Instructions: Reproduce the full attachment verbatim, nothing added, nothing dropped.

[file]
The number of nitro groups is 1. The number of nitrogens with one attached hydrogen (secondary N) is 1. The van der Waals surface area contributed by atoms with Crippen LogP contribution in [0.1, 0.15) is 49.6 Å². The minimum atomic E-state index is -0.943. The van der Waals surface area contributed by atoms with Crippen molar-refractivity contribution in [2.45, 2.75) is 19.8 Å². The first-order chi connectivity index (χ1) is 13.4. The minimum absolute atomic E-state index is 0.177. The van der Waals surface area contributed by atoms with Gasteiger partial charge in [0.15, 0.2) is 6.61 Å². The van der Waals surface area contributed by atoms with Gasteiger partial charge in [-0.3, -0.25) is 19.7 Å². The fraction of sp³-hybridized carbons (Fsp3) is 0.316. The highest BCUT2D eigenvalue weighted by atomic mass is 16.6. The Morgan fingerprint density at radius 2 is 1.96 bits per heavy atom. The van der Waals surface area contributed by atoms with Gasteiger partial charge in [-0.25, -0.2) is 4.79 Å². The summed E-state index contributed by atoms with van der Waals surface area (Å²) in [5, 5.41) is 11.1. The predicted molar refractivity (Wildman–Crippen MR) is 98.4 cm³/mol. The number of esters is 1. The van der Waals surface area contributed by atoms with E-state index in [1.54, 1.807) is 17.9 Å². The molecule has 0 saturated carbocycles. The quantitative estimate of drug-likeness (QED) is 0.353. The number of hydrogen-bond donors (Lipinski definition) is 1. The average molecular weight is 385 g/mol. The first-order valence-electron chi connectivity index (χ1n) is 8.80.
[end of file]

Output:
The number of nitro groups is 1. The number of nitrogens with one attached hydrogen (secondary N) is 1. The van der Waals surface area contributed by atoms with Crippen LogP contribution in [0.1, 0.15) is 49.6 Å². The minimum atomic E-state index is -0.943. The van der Waals surface area contributed by atoms with Crippen molar-refractivity contribution in [2.45, 2.75) is 19.8 Å². The first-order chi connectivity index (χ1) is 13.4. The minimum absolute atomic E-state index is 0.177. The van der Waals surface area contributed by atoms with Gasteiger partial charge in [0.15, 0.2) is 6.61 Å². The van der Waals surface area contributed by atoms with Gasteiger partial charge in [-0.3, -0.25) is 19.7 Å². The fraction of sp³-hybridized carbons (Fsp3) is 0.316. The highest BCUT2D eigenvalue weighted by atomic mass is 16.6. The Morgan fingerprint density at radius 2 is 1.96 bits per heavy atom. The van der Waals surface area contributed by atoms with Gasteiger partial charge in [-0.25, -0.2) is 4.79 Å². The summed E-state index contributed by atoms with van der Waals surface area (Å²) in [5, 5.41) is 11.1. The predicted molar refractivity (Wildman–Crippen MR) is 98.4 cm³/mol. The number of esters is 1. The van der Waals surface area contributed by atoms with E-state index in [1.54, 1.807) is 17.9 Å². The molecule has 0 saturated carbocycles. The quantitative estimate of drug-likeness (QED) is 0.353. The number of hydrogen-bond donors (Lipinski definition) is 1. The average molecular weight is 385 g/mol. The first-order valence-electron chi connectivity index (χ1n) is 8.80.